Arcola Theatre, London
`Words have consequences. And a newspaper can be a dangerous place. Even still, in the dying days.’
Poacher turned keeper, Mark Jagasia used to be a journalist, rather a successful one if we’re to judge by gigs as a former showbiz editor for the Daily Express and staff journalist on the Evening Standard. He knows whereof he speaks even if Clarion has more than a touch of the frantic hyperboles about it that you might find after a drunken (or some other intoxicant) night of excess.
Clarion is nothing if not the darkest of satires, the dark night of a very grubby soul – the soul in question being what passes for our free tabloid press. Jagasia goes way over the top in some respects with language more offensively rancid and blue than a mouldering piece of gorgonzola and an incitement to over-excitable response such that the spectator behind me couldn’t stop himself from yelling out `yes’ as Clare Higgins’ hardened war correspondent, Verity Stokes, landed one on admittedly irritatingly bumptious work experience apprentice, Pritti Singh.
It’s that kind of evening. Provoking, pugilistic in its views and horribly funny with a sting in its tail that having set up a comic monster slips in under your radar with some worrying almost-truths.
Half-truths, half lies, you could say, sums up a lot of our current press, regulation or no regulation. Headlines scream out ever more festering examples of human greed/ugliness etc – some true, some `imaginatively’ bearing little relation to reality but happily feeding away on fear and loathing.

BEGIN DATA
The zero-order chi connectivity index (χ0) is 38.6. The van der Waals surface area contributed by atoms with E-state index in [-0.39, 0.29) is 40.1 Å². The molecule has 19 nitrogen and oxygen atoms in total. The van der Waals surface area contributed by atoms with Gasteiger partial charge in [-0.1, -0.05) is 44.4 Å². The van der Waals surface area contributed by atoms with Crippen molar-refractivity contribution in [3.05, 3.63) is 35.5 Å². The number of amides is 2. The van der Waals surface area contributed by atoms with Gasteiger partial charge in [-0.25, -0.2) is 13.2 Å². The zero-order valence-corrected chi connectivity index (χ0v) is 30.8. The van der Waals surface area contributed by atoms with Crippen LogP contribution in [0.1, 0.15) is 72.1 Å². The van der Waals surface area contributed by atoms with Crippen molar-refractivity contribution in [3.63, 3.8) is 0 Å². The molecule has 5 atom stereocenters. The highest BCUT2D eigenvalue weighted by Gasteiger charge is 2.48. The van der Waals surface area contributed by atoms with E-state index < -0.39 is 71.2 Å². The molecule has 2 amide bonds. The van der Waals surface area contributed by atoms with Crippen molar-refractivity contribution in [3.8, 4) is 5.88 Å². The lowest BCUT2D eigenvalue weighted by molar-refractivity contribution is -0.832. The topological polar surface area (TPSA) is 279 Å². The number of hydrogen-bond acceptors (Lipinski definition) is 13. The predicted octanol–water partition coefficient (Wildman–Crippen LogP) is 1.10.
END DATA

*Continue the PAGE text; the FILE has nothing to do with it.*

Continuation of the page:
The Clarion is one such press organ, spewing out front pages of hatred every day of the week, the consequences of which, Jagasia suggests, can be dangerous and devastating to our body politic. Causality, in other words.
At its head is Morris Honeyspoon, an editor who keeps staff in check with a daily stream of invective, bullying and ludicrously, a Harpo Marx horn, blown whenever a journalist speaks out of turn or declares a thought unpopular to Morris’ world view which essentially boils down to, the country has gone to the dogs and it’s all the fault of liberals and immigrants.
Morris is also the proud owner of a centurion helmet, the very same that adorns the masthead of the paper. For Morris, the helmet, shiny with impressive ear flaps, symbolises his battle against the barbarian forces of contemporary society. `We’re in a war’ – in his terms, the survival of good old British values (sounding familiar?) The Methodists and Mary Whitehouse, he argues, were right. The rot set in with Elvis in Memphis and we’ve been going downhill ever since.
All of which, you can imagine, makes for some swashbucklingly, rid-ticklingly, outrageously enjoyable fare in Mehmet Ergen’s loose-limbed, shrewd production. Greg Hicks’ Morris is a comic creation to treasure – blustering, absurd, puffed up with his own self-righteous indigation and foul-mouthed. Higgins too is in her element as the award-winning Verity, a veteran of war-torn hot-spots but now well past her prime.
Jagasia has great fun, too, with his minor characters – the thick-headed news editor, Albert, Josh the young `immigration’ editor and the aspiring and ignorant Pritti: `the deadliest force in Christendom’, says Verity of Pritti at one point, `is ignorance welded to self belief.’
How true! And the awful thing about Clarion is that for all its pilloried monsters and farcical exaggeration, Jagasia leavens it with just enough unpalatable insight to make you wince in recognition.
Ouch and ouch again. Not since the Brenton-Hare Pravda foreign newspaper proprietor, Le Roux, has there been such a joyously damnable comic creation. Something about the devil always having the best tunes…? Take note and beware!
Clarion is at the Arcola Theatre, to May 16, 2015
STOP PRESS: Now back at the Arcola, Oct 22-Nov 14, 2015
First published in Londongrip, April 2015